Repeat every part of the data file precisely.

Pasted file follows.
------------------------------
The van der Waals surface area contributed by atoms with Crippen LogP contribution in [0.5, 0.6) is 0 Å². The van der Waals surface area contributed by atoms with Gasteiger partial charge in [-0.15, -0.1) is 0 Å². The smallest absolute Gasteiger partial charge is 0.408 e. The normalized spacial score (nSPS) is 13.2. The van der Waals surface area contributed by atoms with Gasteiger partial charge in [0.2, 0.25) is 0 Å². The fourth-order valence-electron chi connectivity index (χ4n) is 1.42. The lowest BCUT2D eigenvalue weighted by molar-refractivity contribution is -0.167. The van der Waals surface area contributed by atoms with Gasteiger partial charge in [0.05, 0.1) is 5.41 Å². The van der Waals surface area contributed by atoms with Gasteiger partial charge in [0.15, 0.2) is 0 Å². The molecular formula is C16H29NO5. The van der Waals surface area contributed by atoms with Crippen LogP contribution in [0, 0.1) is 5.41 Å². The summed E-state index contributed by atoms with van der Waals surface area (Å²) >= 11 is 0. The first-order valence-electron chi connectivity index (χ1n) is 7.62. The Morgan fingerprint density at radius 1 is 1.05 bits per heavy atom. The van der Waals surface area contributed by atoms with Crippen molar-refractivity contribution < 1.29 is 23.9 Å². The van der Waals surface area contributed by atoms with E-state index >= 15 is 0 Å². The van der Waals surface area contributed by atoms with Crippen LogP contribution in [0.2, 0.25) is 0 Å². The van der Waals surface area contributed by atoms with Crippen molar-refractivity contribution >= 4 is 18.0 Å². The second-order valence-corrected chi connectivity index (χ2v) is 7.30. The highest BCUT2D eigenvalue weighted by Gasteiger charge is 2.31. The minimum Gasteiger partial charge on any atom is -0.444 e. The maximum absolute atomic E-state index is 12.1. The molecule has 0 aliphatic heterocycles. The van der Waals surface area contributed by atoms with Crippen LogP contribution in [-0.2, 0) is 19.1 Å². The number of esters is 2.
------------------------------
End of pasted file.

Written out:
The van der Waals surface area contributed by atoms with Crippen LogP contribution in [0.5, 0.6) is 0 Å². The van der Waals surface area contributed by atoms with Gasteiger partial charge in [-0.15, -0.1) is 0 Å². The smallest absolute Gasteiger partial charge is 0.408 e. The normalized spacial score (nSPS) is 13.2. The van der Waals surface area contributed by atoms with Gasteiger partial charge in [0.2, 0.25) is 0 Å². The fourth-order valence-electron chi connectivity index (χ4n) is 1.42. The lowest BCUT2D eigenvalue weighted by molar-refractivity contribution is -0.167. The van der Waals surface area contributed by atoms with Gasteiger partial charge in [0.05, 0.1) is 5.41 Å². The van der Waals surface area contributed by atoms with Gasteiger partial charge in [0.15, 0.2) is 0 Å². The molecular formula is C16H29NO5. The van der Waals surface area contributed by atoms with Crippen LogP contribution in [0, 0.1) is 5.41 Å². The summed E-state index contributed by atoms with van der Waals surface area (Å²) >= 11 is 0. The first-order valence-electron chi connectivity index (χ1n) is 7.62. The Morgan fingerprint density at radius 1 is 1.05 bits per heavy atom. The van der Waals surface area contributed by atoms with Crippen molar-refractivity contribution < 1.29 is 23.9 Å². The van der Waals surface area contributed by atoms with E-state index >= 15 is 0 Å². The van der Waals surface area contributed by atoms with Crippen LogP contribution in [0.2, 0.25) is 0 Å². The van der Waals surface area contributed by atoms with Crippen molar-refractivity contribution >= 4 is 18.0 Å². The second-order valence-corrected chi connectivity index (χ2v) is 7.30. The highest BCUT2D eigenvalue weighted by Gasteiger charge is 2.31. The minimum Gasteiger partial charge on any atom is -0.444 e. The maximum absolute atomic E-state index is 12.1. The molecule has 0 aliphatic heterocycles. The van der Waals surface area contributed by atoms with Crippen LogP contribution in [-0.2, 0) is 19.1 Å². The number of esters is 2.